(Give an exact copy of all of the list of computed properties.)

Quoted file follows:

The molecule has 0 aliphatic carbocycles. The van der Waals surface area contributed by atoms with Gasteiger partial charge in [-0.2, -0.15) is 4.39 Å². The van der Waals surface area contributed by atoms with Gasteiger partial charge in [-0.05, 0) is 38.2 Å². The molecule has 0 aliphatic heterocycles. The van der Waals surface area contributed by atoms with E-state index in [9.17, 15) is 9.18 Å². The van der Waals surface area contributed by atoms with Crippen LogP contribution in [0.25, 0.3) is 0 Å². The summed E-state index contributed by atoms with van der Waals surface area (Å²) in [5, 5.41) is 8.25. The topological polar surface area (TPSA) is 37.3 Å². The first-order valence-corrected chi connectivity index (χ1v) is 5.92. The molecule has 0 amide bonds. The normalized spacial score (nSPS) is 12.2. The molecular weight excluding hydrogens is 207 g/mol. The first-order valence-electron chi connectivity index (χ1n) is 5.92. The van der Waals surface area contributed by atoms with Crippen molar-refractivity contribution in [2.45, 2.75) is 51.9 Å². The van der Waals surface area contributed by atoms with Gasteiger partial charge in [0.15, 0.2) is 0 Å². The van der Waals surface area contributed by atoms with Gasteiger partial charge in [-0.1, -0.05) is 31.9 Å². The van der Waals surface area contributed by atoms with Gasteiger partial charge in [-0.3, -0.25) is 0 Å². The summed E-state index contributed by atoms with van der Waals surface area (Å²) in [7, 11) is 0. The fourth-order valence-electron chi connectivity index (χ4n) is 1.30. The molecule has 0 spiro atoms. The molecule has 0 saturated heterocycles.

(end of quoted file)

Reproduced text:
The molecule has 0 aliphatic carbocycles. The van der Waals surface area contributed by atoms with Gasteiger partial charge in [-0.2, -0.15) is 4.39 Å². The van der Waals surface area contributed by atoms with Gasteiger partial charge in [-0.05, 0) is 38.2 Å². The molecule has 0 aliphatic heterocycles. The van der Waals surface area contributed by atoms with E-state index in [9.17, 15) is 9.18 Å². The van der Waals surface area contributed by atoms with Crippen LogP contribution in [0.25, 0.3) is 0 Å². The summed E-state index contributed by atoms with van der Waals surface area (Å²) in [5, 5.41) is 8.25. The topological polar surface area (TPSA) is 37.3 Å². The first-order valence-corrected chi connectivity index (χ1v) is 5.92. The molecule has 0 amide bonds. The normalized spacial score (nSPS) is 12.2. The molecular weight excluding hydrogens is 207 g/mol. The first-order valence-electron chi connectivity index (χ1n) is 5.92. The van der Waals surface area contributed by atoms with Crippen molar-refractivity contribution in [2.45, 2.75) is 51.9 Å². The van der Waals surface area contributed by atoms with Gasteiger partial charge in [0.15, 0.2) is 0 Å². The van der Waals surface area contributed by atoms with Gasteiger partial charge in [-0.1, -0.05) is 31.9 Å². The van der Waals surface area contributed by atoms with Gasteiger partial charge in [-0.3, -0.25) is 0 Å². The summed E-state index contributed by atoms with van der Waals surface area (Å²) in [7, 11) is 0. The fourth-order valence-electron chi connectivity index (χ4n) is 1.30. The molecule has 0 spiro atoms. The molecule has 0 saturated heterocycles.